“Everything is one pen stroke away from being ugly, or being that which completes the universe.” — Sidewalk Sam
I first met Sidewalk Sam four years ago. He was one of David’s many friends from an earlier period in his life, most of whom I’d met by then. Sidewalk and his wife Tina were the last of that set I met, and what a treat it was.
By then Sidewalk Sam, or Bob Guillemin, had been living in a wheelchair for almost 20 years, having been paralyzed from the chest down after falling from his roof. Being disabled hadn’t at all tempered Bob’s ferocious belief in art as a revolutionary act. He was so articlate in telling his story and describing his path from a traditional gallery and museum fine art track into creating “art at the feet of the people,” literally on sidewalks, he made me want to interview him and write an article. For decades in Boston, Sidewalk Sam organized chalk-drawing festivals and public art events that gave everyone a chance to help create large mosaics and murals on the sidewalks and plazas of the city. I envisioned a piece in The Sun, because Sidewalk Sam, with his story and passion for accessible and experiential art, was exactly the kind of unique individual The Sun portrays.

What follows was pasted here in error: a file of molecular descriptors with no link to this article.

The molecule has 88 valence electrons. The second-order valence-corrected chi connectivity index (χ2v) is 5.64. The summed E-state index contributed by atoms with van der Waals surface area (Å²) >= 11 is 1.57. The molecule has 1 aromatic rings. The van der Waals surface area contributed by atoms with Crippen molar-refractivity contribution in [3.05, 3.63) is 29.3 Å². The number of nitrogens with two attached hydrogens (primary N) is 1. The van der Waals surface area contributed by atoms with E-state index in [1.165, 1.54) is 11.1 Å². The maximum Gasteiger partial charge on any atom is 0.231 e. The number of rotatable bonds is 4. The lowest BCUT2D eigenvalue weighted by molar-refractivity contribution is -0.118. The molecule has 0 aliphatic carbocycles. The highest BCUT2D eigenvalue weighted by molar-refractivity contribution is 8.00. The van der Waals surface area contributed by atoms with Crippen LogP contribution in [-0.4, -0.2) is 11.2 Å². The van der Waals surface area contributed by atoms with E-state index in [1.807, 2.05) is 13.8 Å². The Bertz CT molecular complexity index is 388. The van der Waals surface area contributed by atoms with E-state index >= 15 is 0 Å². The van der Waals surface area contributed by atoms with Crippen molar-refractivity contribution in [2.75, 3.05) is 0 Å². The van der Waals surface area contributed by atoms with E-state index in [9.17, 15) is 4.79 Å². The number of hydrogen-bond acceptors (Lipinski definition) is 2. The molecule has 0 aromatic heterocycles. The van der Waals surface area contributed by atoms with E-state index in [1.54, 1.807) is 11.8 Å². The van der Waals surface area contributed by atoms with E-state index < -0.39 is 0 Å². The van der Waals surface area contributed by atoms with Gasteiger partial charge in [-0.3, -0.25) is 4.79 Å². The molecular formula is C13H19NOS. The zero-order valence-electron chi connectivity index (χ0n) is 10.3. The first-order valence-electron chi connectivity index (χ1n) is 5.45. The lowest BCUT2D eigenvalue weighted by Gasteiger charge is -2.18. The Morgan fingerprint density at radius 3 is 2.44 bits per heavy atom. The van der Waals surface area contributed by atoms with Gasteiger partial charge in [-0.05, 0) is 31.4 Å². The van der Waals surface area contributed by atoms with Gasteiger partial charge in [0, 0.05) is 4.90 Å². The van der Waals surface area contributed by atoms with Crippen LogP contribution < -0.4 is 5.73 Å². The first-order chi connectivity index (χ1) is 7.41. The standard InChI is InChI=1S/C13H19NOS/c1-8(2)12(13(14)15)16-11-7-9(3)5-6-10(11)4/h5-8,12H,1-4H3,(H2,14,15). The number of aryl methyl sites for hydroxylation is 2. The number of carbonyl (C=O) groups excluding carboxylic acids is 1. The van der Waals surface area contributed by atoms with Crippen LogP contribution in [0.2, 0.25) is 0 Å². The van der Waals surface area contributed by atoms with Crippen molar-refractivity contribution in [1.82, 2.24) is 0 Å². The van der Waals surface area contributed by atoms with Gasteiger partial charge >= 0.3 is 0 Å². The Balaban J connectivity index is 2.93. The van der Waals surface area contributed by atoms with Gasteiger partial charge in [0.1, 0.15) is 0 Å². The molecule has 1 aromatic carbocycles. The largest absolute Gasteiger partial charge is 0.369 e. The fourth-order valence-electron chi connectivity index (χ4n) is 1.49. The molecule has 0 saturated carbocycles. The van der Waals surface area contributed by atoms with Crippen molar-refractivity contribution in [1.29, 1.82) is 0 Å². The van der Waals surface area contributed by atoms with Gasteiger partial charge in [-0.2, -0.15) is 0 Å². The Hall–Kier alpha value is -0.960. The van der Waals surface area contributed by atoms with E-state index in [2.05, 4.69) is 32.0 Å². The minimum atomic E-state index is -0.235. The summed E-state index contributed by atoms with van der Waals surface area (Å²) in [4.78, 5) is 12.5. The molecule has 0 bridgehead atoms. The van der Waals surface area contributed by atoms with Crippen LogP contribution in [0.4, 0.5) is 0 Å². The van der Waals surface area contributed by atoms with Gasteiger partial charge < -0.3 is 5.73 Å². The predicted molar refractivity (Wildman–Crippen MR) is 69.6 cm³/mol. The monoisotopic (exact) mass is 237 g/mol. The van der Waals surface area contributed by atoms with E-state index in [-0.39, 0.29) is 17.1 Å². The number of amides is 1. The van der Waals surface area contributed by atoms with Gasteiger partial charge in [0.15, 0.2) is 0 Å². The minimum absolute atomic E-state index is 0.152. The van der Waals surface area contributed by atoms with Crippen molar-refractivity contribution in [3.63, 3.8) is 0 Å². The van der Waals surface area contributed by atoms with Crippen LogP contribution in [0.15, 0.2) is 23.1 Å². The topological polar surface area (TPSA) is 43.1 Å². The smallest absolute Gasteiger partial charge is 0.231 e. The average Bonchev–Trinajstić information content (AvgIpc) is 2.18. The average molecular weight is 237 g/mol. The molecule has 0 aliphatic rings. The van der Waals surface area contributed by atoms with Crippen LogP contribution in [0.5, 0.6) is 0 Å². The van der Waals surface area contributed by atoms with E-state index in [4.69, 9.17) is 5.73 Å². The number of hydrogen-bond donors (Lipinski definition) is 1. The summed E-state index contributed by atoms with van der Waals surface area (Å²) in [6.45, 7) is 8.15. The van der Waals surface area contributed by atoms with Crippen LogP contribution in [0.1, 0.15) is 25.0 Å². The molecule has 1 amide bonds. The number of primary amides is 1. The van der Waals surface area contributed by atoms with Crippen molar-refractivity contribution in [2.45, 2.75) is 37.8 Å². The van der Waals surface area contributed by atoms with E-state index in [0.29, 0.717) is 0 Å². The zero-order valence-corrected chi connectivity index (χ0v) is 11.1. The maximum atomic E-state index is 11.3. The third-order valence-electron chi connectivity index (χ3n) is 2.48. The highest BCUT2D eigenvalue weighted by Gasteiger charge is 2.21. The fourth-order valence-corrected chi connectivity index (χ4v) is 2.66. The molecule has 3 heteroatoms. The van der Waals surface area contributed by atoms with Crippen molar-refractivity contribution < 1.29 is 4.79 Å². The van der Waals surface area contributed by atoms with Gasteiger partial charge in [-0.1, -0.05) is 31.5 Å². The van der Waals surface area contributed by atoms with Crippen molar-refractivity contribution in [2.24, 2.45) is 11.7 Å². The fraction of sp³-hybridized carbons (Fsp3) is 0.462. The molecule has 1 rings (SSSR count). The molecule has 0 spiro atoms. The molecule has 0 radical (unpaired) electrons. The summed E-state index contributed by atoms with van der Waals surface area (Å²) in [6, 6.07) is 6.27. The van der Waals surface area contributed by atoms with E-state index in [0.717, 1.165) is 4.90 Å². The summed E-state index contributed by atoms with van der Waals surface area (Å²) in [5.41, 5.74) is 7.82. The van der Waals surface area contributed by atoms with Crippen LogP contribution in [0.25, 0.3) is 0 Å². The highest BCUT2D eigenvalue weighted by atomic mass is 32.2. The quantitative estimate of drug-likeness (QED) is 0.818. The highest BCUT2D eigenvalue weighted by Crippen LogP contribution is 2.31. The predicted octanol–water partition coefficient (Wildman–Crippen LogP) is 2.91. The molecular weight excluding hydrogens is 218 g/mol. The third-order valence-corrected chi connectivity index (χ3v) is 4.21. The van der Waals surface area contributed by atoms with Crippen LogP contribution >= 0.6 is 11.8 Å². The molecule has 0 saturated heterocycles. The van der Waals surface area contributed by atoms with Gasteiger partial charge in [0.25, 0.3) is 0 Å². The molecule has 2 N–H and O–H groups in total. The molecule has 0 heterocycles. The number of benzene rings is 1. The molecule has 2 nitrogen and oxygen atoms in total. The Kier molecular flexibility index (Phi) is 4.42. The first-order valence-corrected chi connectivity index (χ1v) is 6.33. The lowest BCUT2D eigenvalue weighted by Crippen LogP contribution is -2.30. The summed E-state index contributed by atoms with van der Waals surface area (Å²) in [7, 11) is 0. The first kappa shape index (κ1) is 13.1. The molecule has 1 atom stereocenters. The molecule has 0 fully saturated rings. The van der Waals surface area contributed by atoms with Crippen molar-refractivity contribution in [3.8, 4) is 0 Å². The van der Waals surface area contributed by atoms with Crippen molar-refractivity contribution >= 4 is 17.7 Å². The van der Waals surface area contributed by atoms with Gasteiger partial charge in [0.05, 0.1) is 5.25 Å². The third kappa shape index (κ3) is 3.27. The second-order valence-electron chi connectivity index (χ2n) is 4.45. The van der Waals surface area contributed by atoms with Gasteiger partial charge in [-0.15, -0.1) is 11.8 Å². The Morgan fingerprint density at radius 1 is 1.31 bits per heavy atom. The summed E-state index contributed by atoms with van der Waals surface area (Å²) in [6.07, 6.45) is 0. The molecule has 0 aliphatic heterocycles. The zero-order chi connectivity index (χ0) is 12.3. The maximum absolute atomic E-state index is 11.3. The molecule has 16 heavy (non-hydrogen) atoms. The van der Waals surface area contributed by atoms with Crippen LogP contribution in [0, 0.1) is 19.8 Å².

Now I’m sorry I never got to that writing intention. Sidewalk Sam died January 26 and his life was celebrated on Sunday during a memorial service. The sun was high and hot and the yard of Sidewalk Sam’s home with Tina was in bloom, a thick vine of wisteria scenting the air and hanging a lavendar curtain over a corner of a porch. As I sat on a folding chair in the grass, listening to stories of Bob’s exploits and enthusiams, I saw that the wisteria was also mingled with the leaves at the bottom of a large maple, and burst into a grand spray near the crown of the tree.
Sidewalk would have marveled at the beauty of it, I was sure, even though I didn’t know him well. But listening to his family and friends speak, I kept hearing about a joyful embrace of the artist in each of us and an unshakable belief in the power of creation in the face of a difficult world. One of Sidewalk Sam’s best known exhibits was Flush with the Walls, a protest exhibition he staged, along with five other artists, in a men’s restroom at the Boston Museum of Fine Art in June, 1971. The exhibit drew a good crowd, and over the years Sidewalk drew more and more people to him.
I looked down at the program and Sidewalk Sam’s quote about that one pen stroke. I vowed to carry away his message — dare to create, be ready to fail and be ready to succeed, witness the beauty in front of you, love your life, and make that next stroke of your pen.